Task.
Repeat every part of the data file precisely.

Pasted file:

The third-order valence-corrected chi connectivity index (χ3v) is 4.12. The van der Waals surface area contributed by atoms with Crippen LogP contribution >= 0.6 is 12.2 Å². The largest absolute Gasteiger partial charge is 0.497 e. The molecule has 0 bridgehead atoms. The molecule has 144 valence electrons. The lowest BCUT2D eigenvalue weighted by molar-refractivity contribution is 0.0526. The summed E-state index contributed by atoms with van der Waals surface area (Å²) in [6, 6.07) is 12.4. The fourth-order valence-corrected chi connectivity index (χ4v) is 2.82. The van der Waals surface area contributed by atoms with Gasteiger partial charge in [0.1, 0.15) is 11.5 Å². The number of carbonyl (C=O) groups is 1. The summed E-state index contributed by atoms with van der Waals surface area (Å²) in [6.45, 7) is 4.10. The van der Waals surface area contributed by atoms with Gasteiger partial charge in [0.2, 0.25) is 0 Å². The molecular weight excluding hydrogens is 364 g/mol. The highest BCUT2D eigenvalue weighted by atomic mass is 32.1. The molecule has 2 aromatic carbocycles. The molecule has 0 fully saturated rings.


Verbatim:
The third-order valence-corrected chi connectivity index (χ3v) is 4.12. The van der Waals surface area contributed by atoms with Crippen LogP contribution >= 0.6 is 12.2 Å². The largest absolute Gasteiger partial charge is 0.497 e. The molecule has 0 bridgehead atoms. The molecule has 144 valence electrons. The lowest BCUT2D eigenvalue weighted by molar-refractivity contribution is 0.0526. The summed E-state index contributed by atoms with van der Waals surface area (Å²) in [6, 6.07) is 12.4. The fourth-order valence-corrected chi connectivity index (χ4v) is 2.82. The van der Waals surface area contributed by atoms with Gasteiger partial charge in [0.1, 0.15) is 11.5 Å². The number of carbonyl (C=O) groups is 1. The summed E-state index contributed by atoms with van der Waals surface area (Å²) in [6.45, 7) is 4.10. The van der Waals surface area contributed by atoms with Gasteiger partial charge in [0.2, 0.25) is 0 Å². The molecular weight excluding hydrogens is 364 g/mol. The highest BCUT2D eigenvalue weighted by atomic mass is 32.1. The molecule has 2 aromatic carbocycles. The molecule has 0 fully saturated rings.